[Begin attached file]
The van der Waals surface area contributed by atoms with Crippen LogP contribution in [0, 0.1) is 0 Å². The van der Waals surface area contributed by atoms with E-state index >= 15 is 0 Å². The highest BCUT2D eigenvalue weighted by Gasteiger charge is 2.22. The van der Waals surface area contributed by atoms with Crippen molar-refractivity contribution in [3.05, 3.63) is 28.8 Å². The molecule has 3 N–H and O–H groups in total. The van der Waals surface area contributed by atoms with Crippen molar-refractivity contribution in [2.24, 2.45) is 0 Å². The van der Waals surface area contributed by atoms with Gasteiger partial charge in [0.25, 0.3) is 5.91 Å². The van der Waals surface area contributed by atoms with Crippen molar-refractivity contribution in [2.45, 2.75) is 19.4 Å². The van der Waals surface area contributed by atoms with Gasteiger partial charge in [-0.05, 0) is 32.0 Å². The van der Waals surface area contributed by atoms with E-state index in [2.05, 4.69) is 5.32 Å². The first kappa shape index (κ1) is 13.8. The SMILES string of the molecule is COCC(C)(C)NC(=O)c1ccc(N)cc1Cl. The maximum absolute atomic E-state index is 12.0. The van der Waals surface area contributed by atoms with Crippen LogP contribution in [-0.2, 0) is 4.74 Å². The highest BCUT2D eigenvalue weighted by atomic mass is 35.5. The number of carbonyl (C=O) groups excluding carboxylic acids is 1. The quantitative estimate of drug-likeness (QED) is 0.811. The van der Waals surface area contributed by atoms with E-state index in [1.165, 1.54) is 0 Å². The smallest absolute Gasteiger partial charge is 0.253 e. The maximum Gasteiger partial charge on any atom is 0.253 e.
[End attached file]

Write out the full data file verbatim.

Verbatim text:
The van der Waals surface area contributed by atoms with Crippen LogP contribution in [0, 0.1) is 0 Å². The van der Waals surface area contributed by atoms with E-state index >= 15 is 0 Å². The highest BCUT2D eigenvalue weighted by Gasteiger charge is 2.22. The van der Waals surface area contributed by atoms with Crippen molar-refractivity contribution in [3.05, 3.63) is 28.8 Å². The molecule has 3 N–H and O–H groups in total. The van der Waals surface area contributed by atoms with Crippen molar-refractivity contribution in [2.24, 2.45) is 0 Å². The van der Waals surface area contributed by atoms with Gasteiger partial charge in [0.25, 0.3) is 5.91 Å². The van der Waals surface area contributed by atoms with Crippen molar-refractivity contribution in [2.45, 2.75) is 19.4 Å². The van der Waals surface area contributed by atoms with Gasteiger partial charge in [-0.05, 0) is 32.0 Å². The van der Waals surface area contributed by atoms with E-state index in [2.05, 4.69) is 5.32 Å². The first kappa shape index (κ1) is 13.8. The SMILES string of the molecule is COCC(C)(C)NC(=O)c1ccc(N)cc1Cl. The maximum absolute atomic E-state index is 12.0. The van der Waals surface area contributed by atoms with Crippen LogP contribution in [-0.2, 0) is 4.74 Å². The highest BCUT2D eigenvalue weighted by atomic mass is 35.5. The number of carbonyl (C=O) groups excluding carboxylic acids is 1. The quantitative estimate of drug-likeness (QED) is 0.811. The van der Waals surface area contributed by atoms with E-state index in [1.165, 1.54) is 0 Å². The smallest absolute Gasteiger partial charge is 0.253 e. The maximum Gasteiger partial charge on any atom is 0.253 e.